A GLIMPSE OF SAGADA
Spending two days in Sagada was well worth it. I was tad unfamiliar with Sagada until that hit movie ‘That Thing Called Tadhana’ showed its beauty on the big screen. After then, a lot of my friends invited me on a trip to Sagada, and of course KKB (kanya-kanyang baon). I certain that the movie has a great impact on why Sagada has become a popular destination. Not that it didn’t charm travelers before, but after that movie, I think travelers to Sagada increased significantly.
I was one of those bewitched of its beauty. I told myself that one day, I’d get there and see it myself. By the way, the movie was released in Feb 2015, and it took me almost four years to go there! Lol! I wondered just what was I doing the whole time? I honestly didn’t know!
After my trip to Baguio in December (which was my first stop in the north), you can check my Baguio escapade here. I didn’t want to miss the opportunity of visiting Sagada since it’s just a few hours away from Baguio. You can do this too.
After I concluded my trip in Baguio, I went to the bus terminal bound to Sagada… and voila! After roughly six hours, I found myself in front of the tourism office in Sagada! *evil grin* (The bus stops near the tourism office by the way). There is an information desk where you can ask for tour packages or a place to stay in.
Sagada is a small town in the north. It’s a remote place suspended five thousand feet above sea level. It was a bit cold there, at least for me, who’s not used to living several feet above the ground. My advice? Cover up, especially at night!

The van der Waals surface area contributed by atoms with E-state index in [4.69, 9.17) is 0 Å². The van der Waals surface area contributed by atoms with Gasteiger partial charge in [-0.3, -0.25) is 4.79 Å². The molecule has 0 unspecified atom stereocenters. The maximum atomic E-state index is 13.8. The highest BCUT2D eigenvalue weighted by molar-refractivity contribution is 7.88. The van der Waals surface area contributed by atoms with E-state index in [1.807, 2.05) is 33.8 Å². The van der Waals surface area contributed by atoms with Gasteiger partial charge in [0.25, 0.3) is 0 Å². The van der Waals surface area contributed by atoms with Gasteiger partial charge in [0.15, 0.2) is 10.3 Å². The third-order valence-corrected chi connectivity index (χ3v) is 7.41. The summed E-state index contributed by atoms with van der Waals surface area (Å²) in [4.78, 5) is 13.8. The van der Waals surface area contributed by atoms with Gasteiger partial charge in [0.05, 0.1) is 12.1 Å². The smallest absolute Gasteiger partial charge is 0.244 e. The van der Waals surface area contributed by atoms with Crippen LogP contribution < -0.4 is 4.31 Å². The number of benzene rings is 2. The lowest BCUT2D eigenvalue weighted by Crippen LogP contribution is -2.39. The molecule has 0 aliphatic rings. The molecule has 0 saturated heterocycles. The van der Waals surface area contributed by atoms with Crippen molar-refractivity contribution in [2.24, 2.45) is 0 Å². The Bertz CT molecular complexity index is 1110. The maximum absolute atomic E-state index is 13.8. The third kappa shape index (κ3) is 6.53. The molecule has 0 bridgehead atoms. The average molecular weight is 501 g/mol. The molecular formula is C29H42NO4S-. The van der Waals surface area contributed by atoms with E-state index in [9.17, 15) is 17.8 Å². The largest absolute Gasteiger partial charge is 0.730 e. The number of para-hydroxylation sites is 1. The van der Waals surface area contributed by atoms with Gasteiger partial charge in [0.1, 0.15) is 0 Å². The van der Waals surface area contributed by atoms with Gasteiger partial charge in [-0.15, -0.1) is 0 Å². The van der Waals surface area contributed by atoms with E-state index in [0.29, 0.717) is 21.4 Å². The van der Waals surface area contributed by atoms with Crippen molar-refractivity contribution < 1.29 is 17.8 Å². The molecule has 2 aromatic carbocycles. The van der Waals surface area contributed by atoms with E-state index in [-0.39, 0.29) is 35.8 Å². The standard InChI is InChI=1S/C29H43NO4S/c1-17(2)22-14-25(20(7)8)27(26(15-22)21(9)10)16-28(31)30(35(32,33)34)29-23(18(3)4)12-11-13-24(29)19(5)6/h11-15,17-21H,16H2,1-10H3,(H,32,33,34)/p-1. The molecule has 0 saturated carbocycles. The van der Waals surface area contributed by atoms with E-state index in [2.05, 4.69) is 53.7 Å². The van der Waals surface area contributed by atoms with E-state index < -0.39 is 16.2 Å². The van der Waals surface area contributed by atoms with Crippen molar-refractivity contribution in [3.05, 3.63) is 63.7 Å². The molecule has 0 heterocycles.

It’s an ideal place to reconnect with nature and experience traditional culture. If you’re up to some hiking and spelunking, then you’d definitely get it here!
HOW TO GET FROM BAGUIO TO SAGADA?
From Dangwa bus terminal in Baguio (near the public market), catch a GL Liner bus which will take you to Sagada.
GL Liner has daily trips to Sagada in the morning until 11:30 AM.
I took the 09:30 AM bus because I wanted to arrive early. I didn’t book any accommodation so I intended to get there as early as possible to look for one. However, soon as I arrived, I realized that looking for a hostel wasn’t really a problem. There were lots there, and they’re affordable. I got mine for Php 350 for one night at Isabelo’s right across the tourism office.
Once you reach Sagada, the drill is the same. Register at the tourism office and pay for the environmental fee.
TIP: If you are a solo traveler, it’s best to find accommodation near the tourism office. You see, it’s the meeting place of tourists who have prearranged tours. They’d normally be there early morning. What does that mean? You can join a group who have prearranged a tour so you can split the fee for a lesser amount. In short, you’ll be able to save money. What’s the takeaway? You should be there early and meet with the other tourists. Be sociable.
We were in front of the office as early as 04:30 AM because our itinerary was the sunrise at Marlboro peak.
You’ll pay less if you join a group than booking a tour and paying a guide all by yourself.